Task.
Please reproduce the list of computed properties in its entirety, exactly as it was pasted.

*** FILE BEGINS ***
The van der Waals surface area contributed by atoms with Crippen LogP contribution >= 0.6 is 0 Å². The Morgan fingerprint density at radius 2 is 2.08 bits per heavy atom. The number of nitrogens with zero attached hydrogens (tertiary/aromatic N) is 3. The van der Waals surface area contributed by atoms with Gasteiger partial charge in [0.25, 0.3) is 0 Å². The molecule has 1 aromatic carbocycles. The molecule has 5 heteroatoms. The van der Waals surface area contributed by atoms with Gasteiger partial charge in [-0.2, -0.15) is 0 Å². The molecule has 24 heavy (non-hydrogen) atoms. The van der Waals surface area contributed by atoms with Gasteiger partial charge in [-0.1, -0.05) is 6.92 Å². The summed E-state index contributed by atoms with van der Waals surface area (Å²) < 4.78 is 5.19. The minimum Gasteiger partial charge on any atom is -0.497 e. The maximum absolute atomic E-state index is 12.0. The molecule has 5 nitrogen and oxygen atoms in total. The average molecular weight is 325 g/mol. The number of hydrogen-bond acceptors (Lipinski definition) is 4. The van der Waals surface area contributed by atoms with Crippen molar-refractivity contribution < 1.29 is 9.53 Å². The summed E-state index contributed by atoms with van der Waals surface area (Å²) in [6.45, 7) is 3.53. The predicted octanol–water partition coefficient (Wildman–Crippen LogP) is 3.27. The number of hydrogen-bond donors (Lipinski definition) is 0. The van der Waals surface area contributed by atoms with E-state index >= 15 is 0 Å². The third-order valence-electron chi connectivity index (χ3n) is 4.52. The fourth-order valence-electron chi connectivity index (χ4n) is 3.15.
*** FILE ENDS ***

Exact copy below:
The van der Waals surface area contributed by atoms with Crippen LogP contribution >= 0.6 is 0 Å². The Morgan fingerprint density at radius 2 is 2.08 bits per heavy atom. The number of nitrogens with zero attached hydrogens (tertiary/aromatic N) is 3. The van der Waals surface area contributed by atoms with Gasteiger partial charge in [0.25, 0.3) is 0 Å². The molecule has 1 aromatic carbocycles. The molecule has 5 heteroatoms. The van der Waals surface area contributed by atoms with Gasteiger partial charge in [-0.2, -0.15) is 0 Å². The molecule has 24 heavy (non-hydrogen) atoms. The van der Waals surface area contributed by atoms with Gasteiger partial charge in [-0.1, -0.05) is 6.92 Å². The summed E-state index contributed by atoms with van der Waals surface area (Å²) < 4.78 is 5.19. The minimum Gasteiger partial charge on any atom is -0.497 e. The maximum absolute atomic E-state index is 12.0. The molecule has 5 nitrogen and oxygen atoms in total. The average molecular weight is 325 g/mol. The number of hydrogen-bond acceptors (Lipinski definition) is 4. The van der Waals surface area contributed by atoms with Crippen molar-refractivity contribution < 1.29 is 9.53 Å². The summed E-state index contributed by atoms with van der Waals surface area (Å²) in [6.45, 7) is 3.53. The predicted octanol–water partition coefficient (Wildman–Crippen LogP) is 3.27. The number of hydrogen-bond donors (Lipinski definition) is 0. The van der Waals surface area contributed by atoms with E-state index >= 15 is 0 Å². The third-order valence-electron chi connectivity index (χ3n) is 4.52. The fourth-order valence-electron chi connectivity index (χ4n) is 3.15.